Tired of playing games that couldn’t really argue back, they began to design real software; masterpieces that really could kick-ass… but in a good way.

This scaled down masterpiece of software, called iMiX Pro, runs on an Apple iPad – mine. This is not to say that it does all the work for you. Oh, no… shoot, man, there’s a bucketload of stuff y’all need to do up frooont! (Sorry, that’s my inner Texan coming out). I’ve been sitting at this ‘deck’ for two days and only now… am I winning. And that’s the thing with these systems, you have to get the music into the machine before the ‘ghost’ that is the combination of producer and good software design come together in glorious expletives that do sound decidedly Texan.

In the beginning, there is the raw music, or other sound files; so, as before, you have to get them onto (in my case) your Mac and into… Hmmmm iTunes.

In the process, you have to re-name the tracks you want to use so that, when they re-appear in the iMiX software, they are recognisable. So, lovingly and carefully, you work out a naming scheme that shortens the track names in order to see something of their name in the individual panels on the iPad screen. The above first window is the result.

Next, you need to take the original files and convert them into one of Apple’s ‘Playlists’. These are just collections of songs. So it’s easy. You group all the original tracks and select ‘Add to Playlist’… and off she goes. You then have all your music in a second and more pliable container.

The use of a Playlist is essential because they have to be in this format to get the group of tracks across to the iPad. Along the way you get to put them in order – no mean feat with over twenty tracks. But, finally, they are ready to be beamed (okay, wired) across to their new portable home – a bit like the NASA lunar lander making a bid for freedom from the orbiter module. Once you’ve set off for the weekend, the iPad is on its own.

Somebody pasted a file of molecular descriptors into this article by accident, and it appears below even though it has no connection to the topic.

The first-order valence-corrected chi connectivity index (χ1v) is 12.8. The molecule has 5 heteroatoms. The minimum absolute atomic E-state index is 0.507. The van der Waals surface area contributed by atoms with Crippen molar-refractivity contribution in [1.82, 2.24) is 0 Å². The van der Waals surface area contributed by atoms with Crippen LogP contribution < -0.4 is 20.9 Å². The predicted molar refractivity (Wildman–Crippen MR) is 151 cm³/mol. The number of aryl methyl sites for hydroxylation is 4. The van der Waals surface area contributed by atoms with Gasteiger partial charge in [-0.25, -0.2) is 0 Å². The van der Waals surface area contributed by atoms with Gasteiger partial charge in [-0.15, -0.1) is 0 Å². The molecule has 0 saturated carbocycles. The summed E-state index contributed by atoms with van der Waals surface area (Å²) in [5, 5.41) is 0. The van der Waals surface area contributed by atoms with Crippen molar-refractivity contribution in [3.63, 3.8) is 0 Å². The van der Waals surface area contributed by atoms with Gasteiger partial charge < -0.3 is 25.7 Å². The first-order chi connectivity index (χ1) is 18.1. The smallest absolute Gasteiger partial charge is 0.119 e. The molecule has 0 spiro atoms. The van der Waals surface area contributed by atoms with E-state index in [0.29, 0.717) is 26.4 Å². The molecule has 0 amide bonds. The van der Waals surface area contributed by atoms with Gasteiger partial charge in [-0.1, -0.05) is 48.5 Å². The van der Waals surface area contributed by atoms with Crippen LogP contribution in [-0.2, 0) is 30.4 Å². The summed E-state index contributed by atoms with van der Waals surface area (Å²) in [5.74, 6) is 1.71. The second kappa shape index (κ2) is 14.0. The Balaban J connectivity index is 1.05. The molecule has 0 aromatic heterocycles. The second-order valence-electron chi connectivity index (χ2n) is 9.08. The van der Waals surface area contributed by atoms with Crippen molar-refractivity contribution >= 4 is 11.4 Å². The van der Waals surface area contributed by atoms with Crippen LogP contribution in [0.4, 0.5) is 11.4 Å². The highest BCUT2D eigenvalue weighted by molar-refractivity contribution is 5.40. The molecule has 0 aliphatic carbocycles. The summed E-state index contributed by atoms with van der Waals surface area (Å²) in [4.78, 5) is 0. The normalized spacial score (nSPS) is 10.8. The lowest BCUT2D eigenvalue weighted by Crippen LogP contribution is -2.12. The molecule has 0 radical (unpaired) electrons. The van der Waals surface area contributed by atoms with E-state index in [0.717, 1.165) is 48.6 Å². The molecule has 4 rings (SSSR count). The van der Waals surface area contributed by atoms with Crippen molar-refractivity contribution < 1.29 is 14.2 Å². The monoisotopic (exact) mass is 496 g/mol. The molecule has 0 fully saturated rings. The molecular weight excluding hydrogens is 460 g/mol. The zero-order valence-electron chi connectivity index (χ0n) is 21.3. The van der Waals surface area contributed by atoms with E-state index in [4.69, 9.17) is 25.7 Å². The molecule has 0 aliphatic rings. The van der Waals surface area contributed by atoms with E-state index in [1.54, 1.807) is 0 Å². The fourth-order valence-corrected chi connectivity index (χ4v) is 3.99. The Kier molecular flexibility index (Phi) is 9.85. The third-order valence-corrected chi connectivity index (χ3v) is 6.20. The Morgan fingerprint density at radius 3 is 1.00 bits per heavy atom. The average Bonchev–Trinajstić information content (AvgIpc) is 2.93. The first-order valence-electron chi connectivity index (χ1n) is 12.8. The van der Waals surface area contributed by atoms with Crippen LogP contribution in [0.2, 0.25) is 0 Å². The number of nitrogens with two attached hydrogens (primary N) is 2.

An hour later, you finally figure out how you did it last time and the transfer is complete… except the Apple transfer software has lost your carefully constructed sequencing and you’ve just got the order it decides you need on the iPad. They’re all in there, somewhere, you’ve just got to find each one again. So, you think about making paper list – or contact Sue, who recognises sleep-deprivation and provides one as a list of what should be happening in each act.

A small bottle of gin later, you realise that it doesn’t matter what the Apple software has done to your weekend’s sequence because the iMiX’s colossus of a DECK is about to rescue you!

Look back to the original diagram. Each of those vertical ‘pods’ is a beautifully programmed home for your hard-won music and sound tracks. And it offers you total control over how and when that track is played…. heaven.

You can control the volume; you can trim the clip regardless of what any other piece of software has done to it. You can select its unique fade-in and fade-out. And written up the side of the ‘pod’ is the full name of the track you so lovingly created…Texan sounds…

So, two days after I began, we have the Deck, fully programmed and ready to be operated, in lightning-fast real time, by our mega-techno dude who insists on being nameless.

But he’s related to one of the Directors.

There will be no ‘Screech, click, screech, ping, wheeeeeedle…. or just plain silence’. So, while I won’t actually be operating the Deck, I’ll be the ghost in the machine…

Houston, we’re good to go.